course of a stated period of time. It usually
covers a 24- hour day or multiples thereof. The
record is taken down with precision and detail,
identifying what people have done with explicit
reference to exact amounts of time. It is usually
presented chronologically through the day,
beginning with the time that a person gets up
in the morning.
The information that is normally gathered in a
time budget consists of the time an activity
began, the time it ended, the nature of the
activity per se, the persons who were present
and active in the given activities, and, not the
least, the exact location where the activity took
place.
Early reviews of the historical development of time budget
research are provided by Szalai ( 1966), Converse (1968),
Ottensmann (1972), and Chapin (1974). This early
research forms the basis for today's human activity pattern
surveys ( see the review by Ott, 1989 ).
The earliest documented studies of human activity in
America are by Lundberg et al. ( 1934) and Sorokin and
Berger (1939 ), with several time budget studies conducted
in France during the 1940s (see Szalai, 1966). However,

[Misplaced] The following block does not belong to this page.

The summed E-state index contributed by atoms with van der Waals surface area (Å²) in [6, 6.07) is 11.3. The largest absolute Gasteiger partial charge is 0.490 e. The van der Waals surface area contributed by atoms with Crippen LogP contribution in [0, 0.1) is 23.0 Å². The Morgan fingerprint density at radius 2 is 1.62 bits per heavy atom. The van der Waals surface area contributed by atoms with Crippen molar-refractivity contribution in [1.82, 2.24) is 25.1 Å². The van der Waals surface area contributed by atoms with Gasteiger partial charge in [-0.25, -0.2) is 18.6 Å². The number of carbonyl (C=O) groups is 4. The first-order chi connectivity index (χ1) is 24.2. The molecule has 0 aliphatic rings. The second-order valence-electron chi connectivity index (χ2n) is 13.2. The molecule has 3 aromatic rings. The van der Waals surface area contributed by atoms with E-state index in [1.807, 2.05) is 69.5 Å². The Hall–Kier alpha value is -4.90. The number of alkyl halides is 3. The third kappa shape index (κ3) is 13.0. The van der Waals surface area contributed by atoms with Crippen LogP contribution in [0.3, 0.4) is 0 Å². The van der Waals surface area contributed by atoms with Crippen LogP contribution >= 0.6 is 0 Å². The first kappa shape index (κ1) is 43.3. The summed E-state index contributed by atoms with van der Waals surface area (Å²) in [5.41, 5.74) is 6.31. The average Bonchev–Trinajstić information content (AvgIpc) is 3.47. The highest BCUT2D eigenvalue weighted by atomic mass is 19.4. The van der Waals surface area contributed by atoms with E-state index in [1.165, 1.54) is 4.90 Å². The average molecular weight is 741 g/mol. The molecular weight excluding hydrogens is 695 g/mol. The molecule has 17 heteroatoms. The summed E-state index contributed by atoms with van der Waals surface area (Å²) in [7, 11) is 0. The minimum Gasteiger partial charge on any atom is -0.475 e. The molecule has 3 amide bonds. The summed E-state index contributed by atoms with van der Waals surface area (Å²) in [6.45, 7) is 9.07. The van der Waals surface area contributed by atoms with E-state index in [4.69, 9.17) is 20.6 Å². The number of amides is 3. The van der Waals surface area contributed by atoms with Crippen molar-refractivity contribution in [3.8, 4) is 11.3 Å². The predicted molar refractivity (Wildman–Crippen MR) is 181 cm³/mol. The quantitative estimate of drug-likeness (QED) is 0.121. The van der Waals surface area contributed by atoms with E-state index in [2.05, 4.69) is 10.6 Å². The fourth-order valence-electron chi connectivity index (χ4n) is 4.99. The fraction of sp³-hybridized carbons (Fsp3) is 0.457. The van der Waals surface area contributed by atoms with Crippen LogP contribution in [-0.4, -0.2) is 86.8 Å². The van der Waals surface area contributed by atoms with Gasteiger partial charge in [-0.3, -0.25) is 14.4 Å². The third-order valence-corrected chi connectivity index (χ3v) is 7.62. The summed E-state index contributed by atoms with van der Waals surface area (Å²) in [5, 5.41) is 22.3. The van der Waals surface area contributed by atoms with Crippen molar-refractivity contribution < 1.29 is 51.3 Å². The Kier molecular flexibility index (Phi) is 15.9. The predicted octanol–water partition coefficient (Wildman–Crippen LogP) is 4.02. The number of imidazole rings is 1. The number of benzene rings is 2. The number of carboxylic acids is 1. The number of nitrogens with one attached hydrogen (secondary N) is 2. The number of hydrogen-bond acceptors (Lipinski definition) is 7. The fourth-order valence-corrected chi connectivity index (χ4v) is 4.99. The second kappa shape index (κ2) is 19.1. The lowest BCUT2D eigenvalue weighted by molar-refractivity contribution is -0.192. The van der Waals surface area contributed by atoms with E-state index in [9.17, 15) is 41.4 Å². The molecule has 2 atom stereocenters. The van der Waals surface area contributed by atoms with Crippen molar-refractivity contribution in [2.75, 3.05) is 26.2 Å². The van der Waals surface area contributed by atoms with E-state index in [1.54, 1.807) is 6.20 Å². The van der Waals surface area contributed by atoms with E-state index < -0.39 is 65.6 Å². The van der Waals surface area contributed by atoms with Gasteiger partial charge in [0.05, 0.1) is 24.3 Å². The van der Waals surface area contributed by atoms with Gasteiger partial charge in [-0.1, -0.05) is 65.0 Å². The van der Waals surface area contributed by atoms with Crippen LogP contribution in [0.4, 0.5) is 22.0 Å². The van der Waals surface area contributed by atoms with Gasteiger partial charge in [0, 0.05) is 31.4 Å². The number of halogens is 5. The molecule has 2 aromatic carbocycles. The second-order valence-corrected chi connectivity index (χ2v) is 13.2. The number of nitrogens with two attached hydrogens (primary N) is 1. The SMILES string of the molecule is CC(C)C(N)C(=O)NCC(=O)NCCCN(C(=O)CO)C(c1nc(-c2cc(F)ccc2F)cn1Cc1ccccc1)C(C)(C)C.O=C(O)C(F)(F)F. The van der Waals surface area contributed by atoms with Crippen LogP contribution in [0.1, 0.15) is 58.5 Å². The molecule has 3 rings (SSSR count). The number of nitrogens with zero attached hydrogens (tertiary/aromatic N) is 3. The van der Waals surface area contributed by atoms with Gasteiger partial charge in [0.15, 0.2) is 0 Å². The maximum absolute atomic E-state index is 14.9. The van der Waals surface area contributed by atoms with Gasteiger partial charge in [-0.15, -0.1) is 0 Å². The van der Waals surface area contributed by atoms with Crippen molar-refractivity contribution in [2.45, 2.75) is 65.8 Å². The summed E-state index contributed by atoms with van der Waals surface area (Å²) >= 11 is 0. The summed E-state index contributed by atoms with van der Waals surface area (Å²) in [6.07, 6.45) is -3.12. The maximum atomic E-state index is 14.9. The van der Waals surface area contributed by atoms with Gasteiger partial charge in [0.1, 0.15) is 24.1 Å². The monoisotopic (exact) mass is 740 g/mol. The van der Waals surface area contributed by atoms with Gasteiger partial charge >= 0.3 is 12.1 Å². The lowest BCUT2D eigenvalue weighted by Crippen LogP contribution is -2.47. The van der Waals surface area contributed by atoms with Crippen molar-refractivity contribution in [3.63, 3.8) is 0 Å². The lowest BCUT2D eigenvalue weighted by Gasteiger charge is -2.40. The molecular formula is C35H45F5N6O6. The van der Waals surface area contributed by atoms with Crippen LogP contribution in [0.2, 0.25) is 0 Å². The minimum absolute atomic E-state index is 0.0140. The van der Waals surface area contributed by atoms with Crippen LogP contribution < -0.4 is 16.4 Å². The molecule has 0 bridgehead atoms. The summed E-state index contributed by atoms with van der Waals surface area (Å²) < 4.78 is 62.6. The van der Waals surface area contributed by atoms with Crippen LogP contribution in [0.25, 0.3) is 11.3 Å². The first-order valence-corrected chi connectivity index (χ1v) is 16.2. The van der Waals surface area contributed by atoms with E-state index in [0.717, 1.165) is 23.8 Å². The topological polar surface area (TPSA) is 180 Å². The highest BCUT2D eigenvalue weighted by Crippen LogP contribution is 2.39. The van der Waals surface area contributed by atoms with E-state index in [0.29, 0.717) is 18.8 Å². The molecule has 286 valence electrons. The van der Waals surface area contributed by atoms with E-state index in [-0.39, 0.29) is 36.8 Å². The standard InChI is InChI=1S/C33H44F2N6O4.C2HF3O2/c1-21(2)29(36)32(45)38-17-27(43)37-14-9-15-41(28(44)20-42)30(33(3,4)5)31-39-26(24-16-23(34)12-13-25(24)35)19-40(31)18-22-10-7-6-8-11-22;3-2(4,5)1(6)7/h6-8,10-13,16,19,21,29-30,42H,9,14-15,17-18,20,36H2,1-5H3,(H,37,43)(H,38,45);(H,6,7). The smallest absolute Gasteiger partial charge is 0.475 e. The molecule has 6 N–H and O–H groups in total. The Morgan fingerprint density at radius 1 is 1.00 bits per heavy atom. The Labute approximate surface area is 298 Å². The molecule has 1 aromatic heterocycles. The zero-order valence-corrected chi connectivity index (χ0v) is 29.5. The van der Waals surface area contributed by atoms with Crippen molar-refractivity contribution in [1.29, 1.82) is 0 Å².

the idea that time budget studies could be used to compare
cultural characteristics ( McCormick, 1939 ) did not come
to fruition until about 30 years later when the Multinational
Comparative Time Budget Research Project ( MCTBRP)
(Szalai, 1972 ) tabulated data on 25,000 people in 12
countries ( Belgium, Bulgaria, Czechoslovakia, France,
East Germany, West Germany, Hungary, Peru, Poland,
Union of Soviet Socialists Republics, United States, and
Yugoslavia). This study allowed comparisons of activity
patterns across many countries; but like most other activity
pattern studies in the social science literature, it did not
collect exposure-related information. Historically, time
budget studies by social scientists usually did not even
distinguish, specifically, whether a person was indoors or
outdoors.
In 1989, Ott ``reinterpreted'' the codes from the
MCTBRP activity pattern data for 44 U.S. cities (Robinson
et al., 1972 ) to estimate the amount of time that people
spend in -transit, outdoors, and indoors, and he concluded
that employed persons in the U.S. spend only about 2% of
their time outdoors, 6% of their time in transit, and 92% of